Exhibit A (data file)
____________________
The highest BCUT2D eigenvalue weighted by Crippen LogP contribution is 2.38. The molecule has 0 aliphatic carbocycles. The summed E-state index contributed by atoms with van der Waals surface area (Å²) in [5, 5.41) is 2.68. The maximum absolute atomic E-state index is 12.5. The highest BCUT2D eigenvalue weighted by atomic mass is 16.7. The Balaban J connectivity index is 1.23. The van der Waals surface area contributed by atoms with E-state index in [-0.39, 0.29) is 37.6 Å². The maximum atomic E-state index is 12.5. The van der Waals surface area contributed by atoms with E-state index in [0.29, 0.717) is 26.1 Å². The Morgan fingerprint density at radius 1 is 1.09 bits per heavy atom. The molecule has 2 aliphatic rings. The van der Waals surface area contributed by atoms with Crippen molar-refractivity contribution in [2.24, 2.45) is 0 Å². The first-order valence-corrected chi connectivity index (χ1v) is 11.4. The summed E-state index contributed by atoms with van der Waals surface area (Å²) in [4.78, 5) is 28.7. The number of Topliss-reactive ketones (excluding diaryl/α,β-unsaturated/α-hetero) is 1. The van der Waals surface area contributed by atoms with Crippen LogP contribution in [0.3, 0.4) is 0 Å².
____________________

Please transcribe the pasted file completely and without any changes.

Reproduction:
The highest BCUT2D eigenvalue weighted by Crippen LogP contribution is 2.38. The molecule has 0 aliphatic carbocycles. The summed E-state index contributed by atoms with van der Waals surface area (Å²) in [5, 5.41) is 2.68. The maximum absolute atomic E-state index is 12.5. The highest BCUT2D eigenvalue weighted by atomic mass is 16.7. The Balaban J connectivity index is 1.23. The van der Waals surface area contributed by atoms with E-state index in [-0.39, 0.29) is 37.6 Å². The maximum atomic E-state index is 12.5. The van der Waals surface area contributed by atoms with E-state index in [0.29, 0.717) is 26.1 Å². The Morgan fingerprint density at radius 1 is 1.09 bits per heavy atom. The molecule has 2 aliphatic rings. The van der Waals surface area contributed by atoms with Crippen molar-refractivity contribution in [2.24, 2.45) is 0 Å². The first-order valence-corrected chi connectivity index (χ1v) is 11.4. The summed E-state index contributed by atoms with van der Waals surface area (Å²) in [4.78, 5) is 28.7. The number of Topliss-reactive ketones (excluding diaryl/α,β-unsaturated/α-hetero) is 1. The van der Waals surface area contributed by atoms with Crippen LogP contribution in [0.3, 0.4) is 0 Å².